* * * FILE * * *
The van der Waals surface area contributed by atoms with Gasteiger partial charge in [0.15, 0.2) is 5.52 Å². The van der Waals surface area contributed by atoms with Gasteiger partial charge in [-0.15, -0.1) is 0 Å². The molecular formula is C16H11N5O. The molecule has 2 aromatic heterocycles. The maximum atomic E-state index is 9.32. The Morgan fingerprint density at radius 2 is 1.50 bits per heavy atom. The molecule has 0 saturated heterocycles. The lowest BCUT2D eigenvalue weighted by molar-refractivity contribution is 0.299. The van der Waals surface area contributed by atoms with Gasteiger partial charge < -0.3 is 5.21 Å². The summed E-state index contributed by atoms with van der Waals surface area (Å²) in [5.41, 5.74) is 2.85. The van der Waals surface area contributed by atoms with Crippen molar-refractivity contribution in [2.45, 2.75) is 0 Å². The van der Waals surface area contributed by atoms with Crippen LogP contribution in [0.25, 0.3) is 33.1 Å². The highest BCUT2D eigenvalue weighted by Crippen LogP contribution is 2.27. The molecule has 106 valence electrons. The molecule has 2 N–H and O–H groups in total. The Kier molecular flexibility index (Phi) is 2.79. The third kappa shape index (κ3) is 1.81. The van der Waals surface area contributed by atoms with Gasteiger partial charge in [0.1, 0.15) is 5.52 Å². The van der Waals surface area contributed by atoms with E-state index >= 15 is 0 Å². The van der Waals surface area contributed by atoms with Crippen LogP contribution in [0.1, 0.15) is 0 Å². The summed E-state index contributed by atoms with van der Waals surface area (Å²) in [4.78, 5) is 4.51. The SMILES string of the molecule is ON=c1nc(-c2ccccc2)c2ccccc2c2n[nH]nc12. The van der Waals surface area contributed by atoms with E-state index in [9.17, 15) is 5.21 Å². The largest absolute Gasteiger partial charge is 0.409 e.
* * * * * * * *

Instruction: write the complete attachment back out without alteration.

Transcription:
The van der Waals surface area contributed by atoms with Gasteiger partial charge in [0.15, 0.2) is 5.52 Å². The van der Waals surface area contributed by atoms with Gasteiger partial charge in [-0.15, -0.1) is 0 Å². The molecular formula is C16H11N5O. The molecule has 2 aromatic heterocycles. The maximum atomic E-state index is 9.32. The Morgan fingerprint density at radius 2 is 1.50 bits per heavy atom. The molecule has 0 saturated heterocycles. The lowest BCUT2D eigenvalue weighted by molar-refractivity contribution is 0.299. The van der Waals surface area contributed by atoms with Gasteiger partial charge < -0.3 is 5.21 Å². The summed E-state index contributed by atoms with van der Waals surface area (Å²) in [5.41, 5.74) is 2.85. The van der Waals surface area contributed by atoms with Crippen molar-refractivity contribution in [2.45, 2.75) is 0 Å². The van der Waals surface area contributed by atoms with Crippen LogP contribution in [0.25, 0.3) is 33.1 Å². The highest BCUT2D eigenvalue weighted by Crippen LogP contribution is 2.27. The molecule has 106 valence electrons. The molecule has 2 N–H and O–H groups in total. The Kier molecular flexibility index (Phi) is 2.79. The third kappa shape index (κ3) is 1.81. The van der Waals surface area contributed by atoms with Gasteiger partial charge in [0.1, 0.15) is 5.52 Å². The van der Waals surface area contributed by atoms with E-state index >= 15 is 0 Å². The van der Waals surface area contributed by atoms with Crippen LogP contribution in [0.1, 0.15) is 0 Å². The summed E-state index contributed by atoms with van der Waals surface area (Å²) in [4.78, 5) is 4.51. The SMILES string of the molecule is ON=c1nc(-c2ccccc2)c2ccccc2c2n[nH]nc12. The van der Waals surface area contributed by atoms with E-state index in [9.17, 15) is 5.21 Å². The largest absolute Gasteiger partial charge is 0.409 e.